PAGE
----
"But for nearly a year now on the web we've been effectively broadcasting an evolving, on-demand version of the whole adventure, which in the real world concluded a couple of days ago." While this stretching forward of the timeline of programmes ahead of their broadcast is significant enough, but it's nothing compared with what's beginning to happen at the other end of the process he explains.

"The idea that a programme only has real value at its moment of transmission has been on life-support since the invention of the VCR, but - in our small universe at least - it feels like it died once and for all on Christmas Day last year with the full consumer launch of iPlayer."

He says that next week the BBC's iplayer will have broken through the barrier of 100 million requests to view. It has indisputably, and almost instantly, made itself an icon for a new way of viewing.

But one of the ironies about iPlayer is that - unlike the Tardis - it's really bigger on the outside than the inside.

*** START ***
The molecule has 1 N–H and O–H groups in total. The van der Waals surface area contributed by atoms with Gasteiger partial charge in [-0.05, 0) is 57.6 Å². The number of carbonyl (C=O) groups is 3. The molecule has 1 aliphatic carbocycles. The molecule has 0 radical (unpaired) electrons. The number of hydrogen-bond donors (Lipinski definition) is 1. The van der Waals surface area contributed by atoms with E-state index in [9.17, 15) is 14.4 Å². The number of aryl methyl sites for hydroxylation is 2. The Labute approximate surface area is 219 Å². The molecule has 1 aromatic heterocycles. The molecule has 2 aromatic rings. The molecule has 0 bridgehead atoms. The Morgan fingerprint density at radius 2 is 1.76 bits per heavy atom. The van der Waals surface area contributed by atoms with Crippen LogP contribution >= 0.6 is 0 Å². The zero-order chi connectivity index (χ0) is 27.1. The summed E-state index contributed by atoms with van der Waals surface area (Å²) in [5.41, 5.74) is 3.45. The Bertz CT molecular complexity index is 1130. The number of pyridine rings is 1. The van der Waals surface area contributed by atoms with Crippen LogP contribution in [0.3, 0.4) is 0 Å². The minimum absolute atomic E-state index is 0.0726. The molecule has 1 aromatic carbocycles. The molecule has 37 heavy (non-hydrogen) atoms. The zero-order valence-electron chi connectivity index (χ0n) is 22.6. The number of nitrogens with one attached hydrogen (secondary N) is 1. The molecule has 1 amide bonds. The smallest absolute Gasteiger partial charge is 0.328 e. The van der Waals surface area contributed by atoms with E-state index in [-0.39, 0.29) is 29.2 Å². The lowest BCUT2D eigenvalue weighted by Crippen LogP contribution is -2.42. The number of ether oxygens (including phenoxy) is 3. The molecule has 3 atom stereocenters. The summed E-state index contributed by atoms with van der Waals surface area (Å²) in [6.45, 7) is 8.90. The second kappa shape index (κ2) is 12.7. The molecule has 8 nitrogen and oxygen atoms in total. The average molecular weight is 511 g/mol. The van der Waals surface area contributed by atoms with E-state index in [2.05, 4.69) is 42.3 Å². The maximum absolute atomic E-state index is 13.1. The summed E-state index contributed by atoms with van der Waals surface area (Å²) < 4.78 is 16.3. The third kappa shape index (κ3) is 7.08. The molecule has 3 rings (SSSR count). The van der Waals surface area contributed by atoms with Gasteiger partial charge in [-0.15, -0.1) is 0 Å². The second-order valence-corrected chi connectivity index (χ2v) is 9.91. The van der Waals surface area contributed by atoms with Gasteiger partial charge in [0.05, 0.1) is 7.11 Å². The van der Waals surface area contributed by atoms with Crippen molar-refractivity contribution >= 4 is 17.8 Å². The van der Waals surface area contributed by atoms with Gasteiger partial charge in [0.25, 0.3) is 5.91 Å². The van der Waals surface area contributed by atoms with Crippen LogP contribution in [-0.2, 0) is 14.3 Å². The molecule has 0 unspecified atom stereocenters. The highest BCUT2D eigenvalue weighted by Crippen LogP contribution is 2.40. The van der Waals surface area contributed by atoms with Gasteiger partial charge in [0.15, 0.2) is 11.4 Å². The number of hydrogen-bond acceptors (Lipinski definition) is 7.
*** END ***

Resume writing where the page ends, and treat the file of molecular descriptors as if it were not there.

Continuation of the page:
"What I mean is that for something which has had such impact on people's habits and imaginations, the actual volume of content it can make available at any one time is pretty small by the standards of what's about to hit us in the new world of non-linear media.

"As consumers have already learnt, most content disappears after a week and even with the new 'series stacking' provisions – which will keep a selection of series available for the duration of their run – iPlayer by itself will only ever boast a strictly limited inventory of programmes. Users will continue to encounter messages like this, apologising for the unavailability of a particular piece of content."

Commercial sites such as the proposed Kangaroo venture will of course go some way to meeting the pent-up demand, but our whole way of thinking about this kind of programme access is still based around a 'windowing' metaphor.

He says that the concept of the 'window' has a long pedigree. It's the basis on which the secondary market has flourished, and it's the key mechanism by which producers have benefited from the value of their work and distributors and multichannel broadcasters in particular have built their businesses.